God destroyed Sodom and Gomorrah for these reasons: "These are the sins of your sister Sodom: she was arrogant, overfed, and unconcerned for the needs of the poor"

 

America is fat, arrogant as all hell, and could give two sh*ts about the millions living in tents and under freeways throughout the country.

 

George

Subprime JD's picture
Subprime JD
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Posts: 562
Re: More Fuzzy Numbers - Durables

Here is a list of some great trading vehicles i have been using to profit BIG TIME from the market volatility:

SKF- 2X short the financials

TZA- 3X short the RUSSELL 2000 Index

TNA- 3X long the RUSSELL 2000 index

DDM- 2X long the dow jones

DXD- 2X short the dow

DXO- 2X long crude oil

DTO- 2X short crude oil

GLD- Gold etf

DZZ- 2X short gold

FAZ 3X short the financials

FAS- 3X long the financials

SSO- 2X long the S&P 500

SDS- 2X short the S&P 500

TBT- 2X short treasuries

REW- 2X short the technology sector

I have been trading these pretty much on a daily basis. If you have the time, money and MOST IMPORTANTLY OF ALL the EXPERIENCE i strongly suggest that you use these. The 3X leveraged funds are the most dangerous but also the most rewarding. Im trading to raise cash to prepare for the worst as the US is on a crazy spending binge that the world is no longer willing to finance. Dollar collapse in 18-24 months? We will see...

joemanc's picture
joemanc
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Re: More Fuzzy Numbers - Durables

Here's an interview with Peter Schiff, aka Dr. Doom, on MSNBC Morning Joe this morning. Check out what pops up at the bottom of the screen at about the 8-minute mark. Here's a hint - it has to do with this blog!

capesurvivor's picture
capesurvivor
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Posts: 963
Re: More Fuzzy Numbers - Durables

Those triples are not for the faint-hearted and you need to be a near a computer all of time, IMHO.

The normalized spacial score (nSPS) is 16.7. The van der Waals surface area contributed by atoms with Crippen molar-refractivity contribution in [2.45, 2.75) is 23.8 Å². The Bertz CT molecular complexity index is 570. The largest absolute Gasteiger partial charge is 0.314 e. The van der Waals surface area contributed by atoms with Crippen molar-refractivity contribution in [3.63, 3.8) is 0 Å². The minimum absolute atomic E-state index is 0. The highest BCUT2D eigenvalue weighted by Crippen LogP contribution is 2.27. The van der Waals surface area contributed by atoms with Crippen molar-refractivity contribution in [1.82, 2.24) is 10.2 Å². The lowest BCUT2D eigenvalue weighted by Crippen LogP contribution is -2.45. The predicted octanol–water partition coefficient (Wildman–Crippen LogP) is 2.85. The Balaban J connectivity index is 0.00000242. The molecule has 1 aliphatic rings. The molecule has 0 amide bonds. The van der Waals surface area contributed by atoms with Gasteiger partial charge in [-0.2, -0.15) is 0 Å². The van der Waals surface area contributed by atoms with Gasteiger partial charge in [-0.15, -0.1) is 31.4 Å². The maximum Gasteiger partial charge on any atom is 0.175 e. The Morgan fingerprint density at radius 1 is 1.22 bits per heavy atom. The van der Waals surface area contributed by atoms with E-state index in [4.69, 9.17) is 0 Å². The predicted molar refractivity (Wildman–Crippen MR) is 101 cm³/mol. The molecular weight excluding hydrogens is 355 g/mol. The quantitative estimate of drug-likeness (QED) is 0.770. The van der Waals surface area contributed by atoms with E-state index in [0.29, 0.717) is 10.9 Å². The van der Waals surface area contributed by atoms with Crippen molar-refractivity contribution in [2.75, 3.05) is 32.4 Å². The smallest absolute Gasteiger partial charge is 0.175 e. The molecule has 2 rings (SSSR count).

No can do. I'll risk the doubles if Ihave a sense of something.

 

SG 

Rosemary Sims's picture
Rosemary Sims
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Re: More Fuzzy Numbers - Durables

"I have a friend, law school school graduate, pretty smart guy. He
believes the party line hook, line and sinker. He assumes that the
people in charge "are pretty smart people" and that they know what they
are doing. He is pretty corrupt as a individual so maybe, just maybe,
the amount of corruption in the hearts of the people is so pervasive
that they are unwilling to face the truth and accept the consequences
of our actions."

Er...I believe only the very priviledged can believe such hogwash these days, so perhaps he has this image of what he is that is not what he really is outside of our totally corrupted economy.  Anybody who gets down on the streets these days finds some amazing "former wealthies and successfuls" there who are not riddled with corruption (psychopathy in the current jargon). Like Anne Frank, I believe there are many, many more quite fine people out there than our headlines or "war news" would lead us to believe.  So I'd suggest that your friend quit watching TV and reading the Newspapers.  There is little truth there, so how about getting down on the street and quit taking other's word for what is going on there?  Our press is so very manipulative, whether intentional or not.  It is all driven by the advertising that allows it to exist financially, or the people who own them, a tortuous journey to find who owns who, but when you do, things do seem to make more sense as far as happenings reported go.  And I must tell  you that I do believe that most of the drivel sp? we see is meant simply to distract us from what is much more important to our day to day lives.  So why not get down on the streets and find out what life is really like?